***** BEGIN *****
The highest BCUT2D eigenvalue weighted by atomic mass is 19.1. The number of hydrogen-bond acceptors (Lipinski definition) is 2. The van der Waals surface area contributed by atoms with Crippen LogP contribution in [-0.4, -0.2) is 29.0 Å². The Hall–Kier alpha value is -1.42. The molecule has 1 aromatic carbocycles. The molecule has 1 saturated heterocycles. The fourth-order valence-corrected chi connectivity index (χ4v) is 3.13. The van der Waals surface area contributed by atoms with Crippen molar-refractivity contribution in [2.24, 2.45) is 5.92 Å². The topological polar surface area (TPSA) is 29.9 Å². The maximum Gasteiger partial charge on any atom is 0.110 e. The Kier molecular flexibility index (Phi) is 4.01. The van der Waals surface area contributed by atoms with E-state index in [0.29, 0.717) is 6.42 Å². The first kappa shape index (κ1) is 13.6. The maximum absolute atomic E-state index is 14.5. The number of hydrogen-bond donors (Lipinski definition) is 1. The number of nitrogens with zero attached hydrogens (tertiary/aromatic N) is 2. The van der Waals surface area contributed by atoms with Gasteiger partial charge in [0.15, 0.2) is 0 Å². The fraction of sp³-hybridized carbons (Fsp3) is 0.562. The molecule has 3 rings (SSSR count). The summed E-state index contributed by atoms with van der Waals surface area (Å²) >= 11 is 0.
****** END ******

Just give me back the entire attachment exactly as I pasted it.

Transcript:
The highest BCUT2D eigenvalue weighted by atomic mass is 19.1. The number of hydrogen-bond acceptors (Lipinski definition) is 2. The van der Waals surface area contributed by atoms with Crippen LogP contribution in [-0.4, -0.2) is 29.0 Å². The Hall–Kier alpha value is -1.42. The molecule has 1 aromatic carbocycles. The molecule has 1 saturated heterocycles. The fourth-order valence-corrected chi connectivity index (χ4v) is 3.13. The van der Waals surface area contributed by atoms with Crippen molar-refractivity contribution in [2.24, 2.45) is 5.92 Å². The topological polar surface area (TPSA) is 29.9 Å². The maximum Gasteiger partial charge on any atom is 0.110 e. The Kier molecular flexibility index (Phi) is 4.01. The van der Waals surface area contributed by atoms with E-state index in [0.29, 0.717) is 6.42 Å². The first kappa shape index (κ1) is 13.6. The maximum absolute atomic E-state index is 14.5. The number of hydrogen-bond donors (Lipinski definition) is 1. The number of nitrogens with zero attached hydrogens (tertiary/aromatic N) is 2. The van der Waals surface area contributed by atoms with Gasteiger partial charge in [0.15, 0.2) is 0 Å². The fraction of sp³-hybridized carbons (Fsp3) is 0.562. The molecule has 3 rings (SSSR count). The summed E-state index contributed by atoms with van der Waals surface area (Å²) >= 11 is 0.